TASTE

Actually, Greek Yogurt Isn't Your Favorite Kind Of Yogurt. Icelandic Yogurt Is.

25/10/2014 12:22 AM AEDT | Updated 25/10/2014 12:59 AM AEDT
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If yogurt is New York's official snack, what is New Yorkers' official favorite yogurt?

We can't speak to the officiating aspect -- that is a job for Governor Cuomo, who indoctrinated the dairy product into the New York snack hall of fame in mid-October. But, in our unofficial blind taste test of 12 plain, nonfat yogurts, we were stunned to discover that Greek yogurt lost out to Icelandic yogurt. Greek was practically a shoe-in: The creamy, tart snack has made incredible strides in the last half-decade. By 2013, it accounted for 44 percent of yogurt sales (where, in 2007, it was merely 1 percent).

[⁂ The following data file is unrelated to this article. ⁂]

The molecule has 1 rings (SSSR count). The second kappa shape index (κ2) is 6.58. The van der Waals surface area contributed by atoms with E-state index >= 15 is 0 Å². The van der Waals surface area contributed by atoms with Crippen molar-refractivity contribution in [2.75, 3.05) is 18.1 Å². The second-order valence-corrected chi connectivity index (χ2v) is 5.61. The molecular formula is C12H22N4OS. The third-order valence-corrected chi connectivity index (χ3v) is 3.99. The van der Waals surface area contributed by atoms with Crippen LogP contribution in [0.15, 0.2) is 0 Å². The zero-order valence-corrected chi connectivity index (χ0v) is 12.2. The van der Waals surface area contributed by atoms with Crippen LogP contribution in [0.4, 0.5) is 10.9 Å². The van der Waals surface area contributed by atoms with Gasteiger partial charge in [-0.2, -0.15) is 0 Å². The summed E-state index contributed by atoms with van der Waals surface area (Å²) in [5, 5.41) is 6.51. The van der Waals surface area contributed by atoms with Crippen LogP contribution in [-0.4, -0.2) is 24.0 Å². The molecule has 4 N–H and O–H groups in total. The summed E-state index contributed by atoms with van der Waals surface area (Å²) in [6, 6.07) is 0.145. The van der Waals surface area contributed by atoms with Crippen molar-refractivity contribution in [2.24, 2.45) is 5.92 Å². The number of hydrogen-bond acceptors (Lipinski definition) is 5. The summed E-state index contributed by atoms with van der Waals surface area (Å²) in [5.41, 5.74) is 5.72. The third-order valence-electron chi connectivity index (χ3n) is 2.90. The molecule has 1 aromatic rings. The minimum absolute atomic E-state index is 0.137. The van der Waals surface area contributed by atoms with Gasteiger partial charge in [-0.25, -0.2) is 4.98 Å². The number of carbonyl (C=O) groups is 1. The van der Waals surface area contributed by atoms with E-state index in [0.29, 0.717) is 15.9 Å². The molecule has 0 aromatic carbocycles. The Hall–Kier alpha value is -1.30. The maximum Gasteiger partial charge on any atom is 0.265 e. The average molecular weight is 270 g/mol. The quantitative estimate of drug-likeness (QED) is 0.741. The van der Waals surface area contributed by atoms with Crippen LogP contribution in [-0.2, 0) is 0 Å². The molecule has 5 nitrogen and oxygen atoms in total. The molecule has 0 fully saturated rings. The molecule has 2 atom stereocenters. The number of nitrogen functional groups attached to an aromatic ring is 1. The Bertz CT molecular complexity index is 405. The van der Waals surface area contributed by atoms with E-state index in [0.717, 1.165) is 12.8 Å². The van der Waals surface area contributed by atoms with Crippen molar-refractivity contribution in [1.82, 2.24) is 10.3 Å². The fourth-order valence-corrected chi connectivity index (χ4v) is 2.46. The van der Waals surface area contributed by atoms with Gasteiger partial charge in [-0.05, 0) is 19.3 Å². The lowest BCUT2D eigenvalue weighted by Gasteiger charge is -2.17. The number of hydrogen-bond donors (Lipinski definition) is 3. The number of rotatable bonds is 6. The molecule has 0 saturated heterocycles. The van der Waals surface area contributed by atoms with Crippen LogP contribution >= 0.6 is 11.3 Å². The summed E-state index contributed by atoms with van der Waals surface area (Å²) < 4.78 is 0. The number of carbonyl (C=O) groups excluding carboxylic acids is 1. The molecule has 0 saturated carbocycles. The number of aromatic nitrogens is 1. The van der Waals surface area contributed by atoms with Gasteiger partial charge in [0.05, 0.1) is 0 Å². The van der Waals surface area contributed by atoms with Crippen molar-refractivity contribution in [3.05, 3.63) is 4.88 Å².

But now, Greek may be losing its charm -- could Icelandic yogurt be the new it-girl? The preference of 11 taste-testing HuffPost editors can't speak for the larger population, but it might serve as an indicator for yogurt products to come. Both Siggi's and Skyr brand Icelandic yogurt ranked high in the test, Skyr ultimately taking the win.

Like Greek, Icelandic yogurt is a high-protein, stick-to-the-spoon yogurt with a tang. Besides a bit more thickness and a slightly higher protein content, we can't comprehend much disparity between Greek and Icelandic. Traditionally, Icelandic yogurt is only made with non-fat milk and Greek is made with full fat, but big brands have changed all of that. We recounted the votes, twice -- even three times -- and it's true. Icelandic is triumphant.

Check out the reviews below to see the best and worst tasting nonfat, plain yogurts. Note that we've retired Fage from the running, since it won the plain yogurt taste test back in 2011. Then, tell us in the comments whether you'll be supporting the new yogurt in town.

As always, this taste test is in no way influenced or sponsored by the brands included.

Plain Nonfat Yogurt


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